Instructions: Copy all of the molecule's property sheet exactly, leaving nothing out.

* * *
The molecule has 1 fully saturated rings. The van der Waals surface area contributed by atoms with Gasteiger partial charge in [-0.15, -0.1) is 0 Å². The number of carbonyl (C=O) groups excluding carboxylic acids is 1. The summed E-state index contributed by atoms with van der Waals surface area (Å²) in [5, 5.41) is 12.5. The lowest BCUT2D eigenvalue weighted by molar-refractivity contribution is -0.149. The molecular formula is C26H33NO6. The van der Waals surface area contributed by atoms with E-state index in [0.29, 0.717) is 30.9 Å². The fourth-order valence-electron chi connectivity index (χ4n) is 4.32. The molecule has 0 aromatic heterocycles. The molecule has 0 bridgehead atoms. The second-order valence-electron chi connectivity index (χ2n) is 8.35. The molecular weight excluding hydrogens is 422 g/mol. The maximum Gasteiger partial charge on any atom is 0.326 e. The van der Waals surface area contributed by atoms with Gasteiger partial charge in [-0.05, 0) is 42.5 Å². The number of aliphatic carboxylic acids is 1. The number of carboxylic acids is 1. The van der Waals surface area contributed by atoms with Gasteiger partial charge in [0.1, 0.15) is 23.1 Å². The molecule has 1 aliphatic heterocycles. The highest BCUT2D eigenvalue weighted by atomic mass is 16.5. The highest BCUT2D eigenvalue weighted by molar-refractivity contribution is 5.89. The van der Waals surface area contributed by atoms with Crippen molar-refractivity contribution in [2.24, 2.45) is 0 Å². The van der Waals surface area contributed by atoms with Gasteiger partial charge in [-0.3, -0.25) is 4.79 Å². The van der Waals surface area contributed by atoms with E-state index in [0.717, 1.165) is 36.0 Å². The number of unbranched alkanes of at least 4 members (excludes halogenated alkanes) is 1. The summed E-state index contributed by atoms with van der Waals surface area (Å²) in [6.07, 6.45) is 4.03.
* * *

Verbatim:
The molecule has 1 fully saturated rings. The van der Waals surface area contributed by atoms with Gasteiger partial charge in [-0.15, -0.1) is 0 Å². The number of carbonyl (C=O) groups excluding carboxylic acids is 1. The summed E-state index contributed by atoms with van der Waals surface area (Å²) in [5, 5.41) is 12.5. The lowest BCUT2D eigenvalue weighted by molar-refractivity contribution is -0.149. The molecular formula is C26H33NO6. The van der Waals surface area contributed by atoms with E-state index in [0.29, 0.717) is 30.9 Å². The fourth-order valence-electron chi connectivity index (χ4n) is 4.32. The molecule has 0 aromatic heterocycles. The molecule has 0 bridgehead atoms. The second-order valence-electron chi connectivity index (χ2n) is 8.35. The molecular weight excluding hydrogens is 422 g/mol. The maximum Gasteiger partial charge on any atom is 0.326 e. The van der Waals surface area contributed by atoms with Gasteiger partial charge in [-0.05, 0) is 42.5 Å². The number of aliphatic carboxylic acids is 1. The number of carboxylic acids is 1. The van der Waals surface area contributed by atoms with Gasteiger partial charge in [0.1, 0.15) is 23.1 Å². The molecule has 1 aliphatic heterocycles. The highest BCUT2D eigenvalue weighted by atomic mass is 16.5. The highest BCUT2D eigenvalue weighted by molar-refractivity contribution is 5.89. The van der Waals surface area contributed by atoms with Crippen molar-refractivity contribution in [2.24, 2.45) is 0 Å². The van der Waals surface area contributed by atoms with Gasteiger partial charge in [-0.3, -0.25) is 4.79 Å². The van der Waals surface area contributed by atoms with E-state index in [0.717, 1.165) is 36.0 Å². The number of unbranched alkanes of at least 4 members (excludes halogenated alkanes) is 1. The summed E-state index contributed by atoms with van der Waals surface area (Å²) in [6.07, 6.45) is 4.03.